LETTERS FROM MONA – Part 53 – September, 1915

Sept. 1, 1915

Dear Diary,

The threshing team is due to arrive her any day now. That will surely keep us busy for a few days cooking.  And then it’s on to Belle Fourche. It seems strange to say that. We have lived there before during the winter but the last time was the year Hazel was born and I don’t recall much. Papa has found a job working as a teamster and Mama is going to be the keeper of the boarding house we are renting. We will have 3 of the rooms one for Hazel and me, a small one for Daniel and another room will be Papa’s and Mama’s. There will be rooms for 3 additional boarders. The dining and drawing room will be shared. The kitchen will be Mama’s domain and so I suppose mine and Hazel’s, too. We will have to provide meals for the boarders as well as ourselves. Mama was the keeper of an Aladdin boarding house one winter when I was small.  Belle Fourche is a little town like Puyallup except it caters to the cattle and sheep industry. Unlike Puyallup it’s a cowboy town.

As soon as logging shuts down Roy says he is going to come and try to find work here. He is tired of us being so far apart. I can’t begin to tell you how happy that makes me.  Still I am trying not to get my hopes up to high. Job prospects around here aren’t good.

Vera and Clarence will be leaving next week. I am sure going to miss her, it’s been so nice having her around to visit with. Hopefully I will make new friends once we settle into Belle Fourche.


Nagrom, Wash

Sept. 5, 1915

Dear Mae:

Well here I am once more for a little chat this morning. How are you feeling this fine morning? Just fine tho, I hope. I am not feeling quite well today as usual. I ate something for supper that made me so sea-sick: and I felt pretty miserable all night, think I vomited up every thing I have eaten for a week. I feel pretty good this morning tho only a bit weak. Guess I will be just as good as ever in a short time.

Your last letter arrived Iast Saturday and of course I was glad, and especially glad you were feeling so well. I looked for another letter yesterday but was disappointed, may get it today tho, am hoping s anyway.

I bet you was some glad to see Vera. And I can just imagine how you and she acted when you first met. Wish I might have been there to for I would like to see Vera to. Is she still there tell her I send her my best wished and tell her hello for me. I wish I could see Tootie also. I bet she is sure some cute. She was that when I saw here but I know she must be lots more so now.

I am glad the Wyoming crops have turned out so well that sure aught to help some. The grain crop of Wash. Is good this year to.  And I guess that wheat is a good price to. It seems as if the times aught to be pretty good this fall but it doesn’t seem as if they are. At least there is not much doing in the lumber business in this country. Lots of camps and mills are not running those that are in operation are all time talking about closing down. We hear talk of this camp shutting down ever once in a while. Hope it don’t for a while yet anyway.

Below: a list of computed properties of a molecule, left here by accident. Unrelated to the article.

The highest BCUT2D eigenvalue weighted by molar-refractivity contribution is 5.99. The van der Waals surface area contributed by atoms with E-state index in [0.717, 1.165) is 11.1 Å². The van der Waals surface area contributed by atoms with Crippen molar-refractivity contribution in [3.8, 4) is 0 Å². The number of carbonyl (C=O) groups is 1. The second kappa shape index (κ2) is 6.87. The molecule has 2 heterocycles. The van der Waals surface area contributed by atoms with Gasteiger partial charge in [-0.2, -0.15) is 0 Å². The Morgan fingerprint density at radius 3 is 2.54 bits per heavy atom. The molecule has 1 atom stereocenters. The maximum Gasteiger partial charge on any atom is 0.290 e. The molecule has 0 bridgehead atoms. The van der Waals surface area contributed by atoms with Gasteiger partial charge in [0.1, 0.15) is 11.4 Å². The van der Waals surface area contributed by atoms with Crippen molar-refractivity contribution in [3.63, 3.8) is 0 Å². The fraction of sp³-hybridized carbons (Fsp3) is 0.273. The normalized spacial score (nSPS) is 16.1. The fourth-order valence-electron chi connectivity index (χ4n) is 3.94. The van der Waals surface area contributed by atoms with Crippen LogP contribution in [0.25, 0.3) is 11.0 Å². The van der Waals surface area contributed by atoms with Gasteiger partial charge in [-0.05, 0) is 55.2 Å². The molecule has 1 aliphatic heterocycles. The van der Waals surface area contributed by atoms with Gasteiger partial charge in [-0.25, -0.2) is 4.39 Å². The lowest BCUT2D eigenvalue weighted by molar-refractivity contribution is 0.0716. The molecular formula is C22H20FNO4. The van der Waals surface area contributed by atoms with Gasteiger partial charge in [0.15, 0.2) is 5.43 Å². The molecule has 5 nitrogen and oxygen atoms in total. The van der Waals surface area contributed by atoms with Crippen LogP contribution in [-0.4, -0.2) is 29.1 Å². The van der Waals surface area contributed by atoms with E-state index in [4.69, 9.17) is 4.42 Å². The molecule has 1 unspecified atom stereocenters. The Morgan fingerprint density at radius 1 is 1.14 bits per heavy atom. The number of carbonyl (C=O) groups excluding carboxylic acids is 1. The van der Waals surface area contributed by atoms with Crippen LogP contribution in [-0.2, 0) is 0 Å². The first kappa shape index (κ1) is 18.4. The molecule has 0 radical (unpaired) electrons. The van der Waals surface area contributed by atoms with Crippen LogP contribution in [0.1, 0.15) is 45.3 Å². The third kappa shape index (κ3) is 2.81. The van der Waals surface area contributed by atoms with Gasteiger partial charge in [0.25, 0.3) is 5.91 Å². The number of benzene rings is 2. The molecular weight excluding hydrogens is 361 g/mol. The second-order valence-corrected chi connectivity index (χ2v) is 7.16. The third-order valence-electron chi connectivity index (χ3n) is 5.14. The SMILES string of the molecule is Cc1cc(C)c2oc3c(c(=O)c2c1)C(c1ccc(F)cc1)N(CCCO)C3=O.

My brother Richard is here with me again. He came Friday evening. He didn’t stay long over east of the mountains. He said he had to quit threshing on account of his eyes. There was to much dust, and he has weak eyes anyway. I was sure glad to have him back and am going to try to get him to stay this time. Joe and Grover West were working on the same machine that he was on. They will probably stay until the job is done. Joe’s wife is at Cashimere Wash. That is a small place up on the great northern rail-road. Guess that she and Joe are going to live there this winter. Joe said that he has a job cutting wood for this winter.

Well I guess that Justin and Lillian are picking hops now. Richard said they left Puyallup about a week ago. Said that he thought that Hue’s wife went with them and that Hue was going later.

I Don’t know where to send this letter to but I am going to send it to Belle Fourche as I suppose you will be there by the time this arrives. If you are not it can be forwards to Mona.

I haven’t told you of our trip after huckleberries last Sunday. We stayed all night on top of the mountain and picked berries until noon. The berries were plentiful and the finest I ever saw. WE got about eight gallons of them and sent them home. You better come around this winter and help eat huckleberry pie.

As ever Roy

Well it is about train time so will stop so as to send this off on it. Best regards to all


Sept 8th, 1915

Dear diary,

Here I am writing upon your last page.  I have been writing in you for almost 3 years and my feelings for Roy haven’t changed one bit.  Well, I guess that isn’t entirely true as I love him more with each passing day and am surer than ever we are meant to be forever.

Today is our last day here in Mona.  We have been busy getting everything packed. Not that we are taking much along. Mostly just our clothes, linens, and other personal items. The boarding house kitchen is well stocked with cookware and dishes. And it’s not like we will never be back. Papa isn’t sure he wants to sell the claim he has worked so hard for.  And even if we don’t come back to live we will still be out here often to visit.  Grandpa and Grandma aren’t moving to town and neither are the rest of our many kin here, we’ll surely be out often for visits. Chances are next spring we will be living here again. But then if I find a job in Belle Fourche I might choose to stay there. Especially if it means I can see more of Roy so leaving here is sort of bittersweet.  So many ifs.  As I am about to run out of paper to write on, I guess it’s time to draw you to a close. Thank you for being here to hold all my hopes and dreams. Tomorrow will be the start of my life in a new place and with it the beginnings of a new book.

Mona Road, Wyoming 2019

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